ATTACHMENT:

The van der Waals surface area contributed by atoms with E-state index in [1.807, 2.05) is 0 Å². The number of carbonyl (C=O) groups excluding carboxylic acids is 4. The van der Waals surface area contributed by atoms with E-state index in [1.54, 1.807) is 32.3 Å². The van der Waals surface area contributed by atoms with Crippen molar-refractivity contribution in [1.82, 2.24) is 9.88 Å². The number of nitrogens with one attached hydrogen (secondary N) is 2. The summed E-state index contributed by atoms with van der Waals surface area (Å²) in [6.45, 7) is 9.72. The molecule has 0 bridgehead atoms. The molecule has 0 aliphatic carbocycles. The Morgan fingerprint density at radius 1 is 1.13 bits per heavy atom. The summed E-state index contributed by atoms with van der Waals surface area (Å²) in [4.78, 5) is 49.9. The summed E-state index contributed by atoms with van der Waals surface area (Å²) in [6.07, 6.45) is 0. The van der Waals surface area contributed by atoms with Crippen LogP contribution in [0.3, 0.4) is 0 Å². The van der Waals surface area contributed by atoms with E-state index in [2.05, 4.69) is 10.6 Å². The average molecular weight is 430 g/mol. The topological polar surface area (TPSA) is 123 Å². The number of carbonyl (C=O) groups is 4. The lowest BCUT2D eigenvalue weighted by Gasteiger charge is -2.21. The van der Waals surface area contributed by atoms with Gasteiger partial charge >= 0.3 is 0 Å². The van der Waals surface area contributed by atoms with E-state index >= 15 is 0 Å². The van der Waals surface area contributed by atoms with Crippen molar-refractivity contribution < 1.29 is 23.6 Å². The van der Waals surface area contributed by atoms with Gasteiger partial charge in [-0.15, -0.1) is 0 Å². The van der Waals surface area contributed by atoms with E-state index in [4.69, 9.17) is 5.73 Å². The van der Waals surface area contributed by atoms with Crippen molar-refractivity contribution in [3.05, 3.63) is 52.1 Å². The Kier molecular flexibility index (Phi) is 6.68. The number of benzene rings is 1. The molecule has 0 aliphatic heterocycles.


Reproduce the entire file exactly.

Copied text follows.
The van der Waals surface area contributed by atoms with E-state index in [1.807, 2.05) is 0 Å². The number of carbonyl (C=O) groups excluding carboxylic acids is 4. The van der Waals surface area contributed by atoms with E-state index in [1.54, 1.807) is 32.3 Å². The van der Waals surface area contributed by atoms with Crippen molar-refractivity contribution in [1.82, 2.24) is 9.88 Å². The number of nitrogens with one attached hydrogen (secondary N) is 2. The summed E-state index contributed by atoms with van der Waals surface area (Å²) in [6.45, 7) is 9.72. The molecule has 0 bridgehead atoms. The molecule has 0 aliphatic carbocycles. The Morgan fingerprint density at radius 1 is 1.13 bits per heavy atom. The summed E-state index contributed by atoms with van der Waals surface area (Å²) in [4.78, 5) is 49.9. The summed E-state index contributed by atoms with van der Waals surface area (Å²) in [6.07, 6.45) is 0. The van der Waals surface area contributed by atoms with Crippen LogP contribution in [0.3, 0.4) is 0 Å². The van der Waals surface area contributed by atoms with E-state index in [2.05, 4.69) is 10.6 Å². The average molecular weight is 430 g/mol. The topological polar surface area (TPSA) is 123 Å². The number of carbonyl (C=O) groups is 4. The lowest BCUT2D eigenvalue weighted by Gasteiger charge is -2.21. The van der Waals surface area contributed by atoms with Gasteiger partial charge >= 0.3 is 0 Å². The van der Waals surface area contributed by atoms with E-state index >= 15 is 0 Å². The van der Waals surface area contributed by atoms with Crippen molar-refractivity contribution < 1.29 is 23.6 Å². The van der Waals surface area contributed by atoms with Gasteiger partial charge in [-0.15, -0.1) is 0 Å². The van der Waals surface area contributed by atoms with E-state index in [4.69, 9.17) is 5.73 Å². The van der Waals surface area contributed by atoms with Crippen molar-refractivity contribution in [3.05, 3.63) is 52.1 Å². The Kier molecular flexibility index (Phi) is 6.68. The number of benzene rings is 1. The molecule has 0 aliphatic heterocycles.